David Richards

  • Norfolk, VA
Account Management Employee
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Reflections of Paris

Posted by David Richards on May 19, 2009 12:55 PM EDT
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Quite a city

I'm in what is arguably one of the prettiest cities in the world. This is only the second time I've been here but I must say I'm more impressed this time than the last.  While it may be because my jet lag is noticeably better, it really doesn't matter.  This is truly a beautiful place.  Following are a few, random thoughts (the title an inside joke to one of my sons) that occured to me as I strolled the various avenues. [Note:  If you're looking for complete sentences or fully formed thoughts you might consider not reading much further]  Here goes, in no order:

  • Lots, and I mean lots, of people wear black.
  • Almost nobody wears shorts.  Hint:  If you see a middle-aged (though sprightly) guy, in shorts, taking a walk, he's undoubtably an American.  [In my case, at least no camera around the neck]
  • It seems that many, many more people smoke here.
  • While I didn't see as many folks exercising -- and I was hoofing it around 6 PM -- our French brethren look healthier and much thinner than their cross-Atlantic friends
  • You do the math: more smokers....less exercisers... it can only mean the French live statisticallly LONGER than we do
  • Which leads me to wine; even the inexpensive wine in hotels is good. Given that, and my new focus on health, bon appetit!
  • The layout of the city.  If I remember my history correctly (poor assumption), the same guy that laid out Washington DC (L'Enfant?) had a hand in the design of Paris.  Go figure.  Roads criss-crossing everywhere.  Thank god the drivers are more courteous than in, say, Italy.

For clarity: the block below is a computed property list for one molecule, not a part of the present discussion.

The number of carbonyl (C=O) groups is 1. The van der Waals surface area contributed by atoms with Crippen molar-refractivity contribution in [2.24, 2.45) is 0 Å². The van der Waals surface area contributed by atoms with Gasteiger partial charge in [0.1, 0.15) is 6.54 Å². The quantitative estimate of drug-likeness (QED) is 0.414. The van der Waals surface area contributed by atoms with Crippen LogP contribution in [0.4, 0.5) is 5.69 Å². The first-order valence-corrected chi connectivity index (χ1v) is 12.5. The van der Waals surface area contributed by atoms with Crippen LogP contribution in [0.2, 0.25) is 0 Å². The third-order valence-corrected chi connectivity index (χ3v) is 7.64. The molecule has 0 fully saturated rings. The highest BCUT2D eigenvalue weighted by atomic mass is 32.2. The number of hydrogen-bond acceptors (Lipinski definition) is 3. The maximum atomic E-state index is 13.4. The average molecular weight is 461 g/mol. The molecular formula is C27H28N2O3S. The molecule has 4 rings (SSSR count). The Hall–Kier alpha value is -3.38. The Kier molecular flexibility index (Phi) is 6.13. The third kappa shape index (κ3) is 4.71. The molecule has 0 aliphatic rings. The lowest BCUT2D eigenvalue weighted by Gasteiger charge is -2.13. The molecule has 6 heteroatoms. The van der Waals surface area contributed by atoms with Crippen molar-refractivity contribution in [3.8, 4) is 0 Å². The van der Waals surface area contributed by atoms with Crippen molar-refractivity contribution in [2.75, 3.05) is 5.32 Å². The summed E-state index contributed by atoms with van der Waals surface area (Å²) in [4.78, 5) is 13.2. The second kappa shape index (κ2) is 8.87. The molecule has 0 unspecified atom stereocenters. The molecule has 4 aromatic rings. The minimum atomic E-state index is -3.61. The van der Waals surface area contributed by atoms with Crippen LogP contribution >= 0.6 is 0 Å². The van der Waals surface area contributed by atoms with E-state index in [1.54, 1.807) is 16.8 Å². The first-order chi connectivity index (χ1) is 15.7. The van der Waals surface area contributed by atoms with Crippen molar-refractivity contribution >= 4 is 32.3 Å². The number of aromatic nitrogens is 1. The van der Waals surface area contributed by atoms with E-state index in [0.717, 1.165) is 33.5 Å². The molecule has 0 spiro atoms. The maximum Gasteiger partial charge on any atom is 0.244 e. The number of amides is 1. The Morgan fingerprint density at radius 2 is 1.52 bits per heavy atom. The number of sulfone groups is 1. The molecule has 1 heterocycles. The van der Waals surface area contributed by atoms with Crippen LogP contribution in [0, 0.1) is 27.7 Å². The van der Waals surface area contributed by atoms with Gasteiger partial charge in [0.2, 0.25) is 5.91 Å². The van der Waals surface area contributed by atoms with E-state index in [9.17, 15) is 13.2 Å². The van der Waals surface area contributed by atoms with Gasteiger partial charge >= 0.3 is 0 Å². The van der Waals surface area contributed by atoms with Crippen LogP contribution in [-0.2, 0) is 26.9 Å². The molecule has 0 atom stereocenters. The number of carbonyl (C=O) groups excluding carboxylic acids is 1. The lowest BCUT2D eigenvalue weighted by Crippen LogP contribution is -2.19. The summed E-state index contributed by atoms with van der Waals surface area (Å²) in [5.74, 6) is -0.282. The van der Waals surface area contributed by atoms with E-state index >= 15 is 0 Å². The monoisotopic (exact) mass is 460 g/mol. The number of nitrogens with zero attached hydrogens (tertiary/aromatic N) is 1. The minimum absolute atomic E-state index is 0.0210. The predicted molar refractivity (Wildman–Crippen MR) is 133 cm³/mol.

• The buildings are attractive, grand, and well maintained. Again, a bit like DC but clearly they preceded us, though we hate to admit it.
  • I forgot how big the Arc de Triomphe is; I could see it "just down" a piece, yet an hour later I'm sitll walking

 

There are 4 comments

Comments

 

David,
we wishes you a good trip in Paris !

Dominique

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Dominique LEFEBVRE

1 decade ago

David,
I'm really pleased that you liked the city, David. please let me know when you're in. We'll manage a guided tour.
By the way, did you notice that some buildings were signed, in paris. Yes, the architect mentionned his name and a date. They signed because they were proud of their job. And these buildings brought both fantastic design and interesting technologies (gaz, water, electricity, toilets in every home, ...).
All of these are between 1880 and 1910. That was called La Belle Epoque. This is interesting because this period is very similar than the one we are entering into. Creative synthesis of technology blocs into valuable solution for people.
Following La Belle Epoque, the cycle continues with 30 years period :

Yves A. photo
Yves Aillerie

1 decade ago

(1 person found this comment useful.)

This comment looks important to me because it gives us the vision that we're entering now a new 30 years cycle which will be very human/people centric, very planet centric. This gives Concursive the promise of a long life.

All of this written in the roc of the buildings in Paris.

Thank you again for your visit here,
Yves

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Yves Aillerie

1 decade ago

Yves, thanks for the insights and observations around La Bell Epoque. I'd never heard of it but find it interesting. [Will head to Wikipedia this evening with a glass of wine to learn more] And I agree with your observation about a new cycle. We're moving into a new "mash up", not only in the technology sense, but the mashing of human skills, assets and inputs into the technical infrastructure to hopefully solve big problems. I think this magic potion will drive tremendous value for society. And hopefully a few nuggets for those that help make it possible. :)

Looking forward to getting back to your city. BTW, I was mistaken in my original blog observation and it appears L'Enfant, the original architect of Washington DC, had no role in helping to lay out Paris. Having said that, it doesn't change the fact that you guys have some confusing intersecting streets and Avenues ;) -dr

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David Richards

1 decade ago

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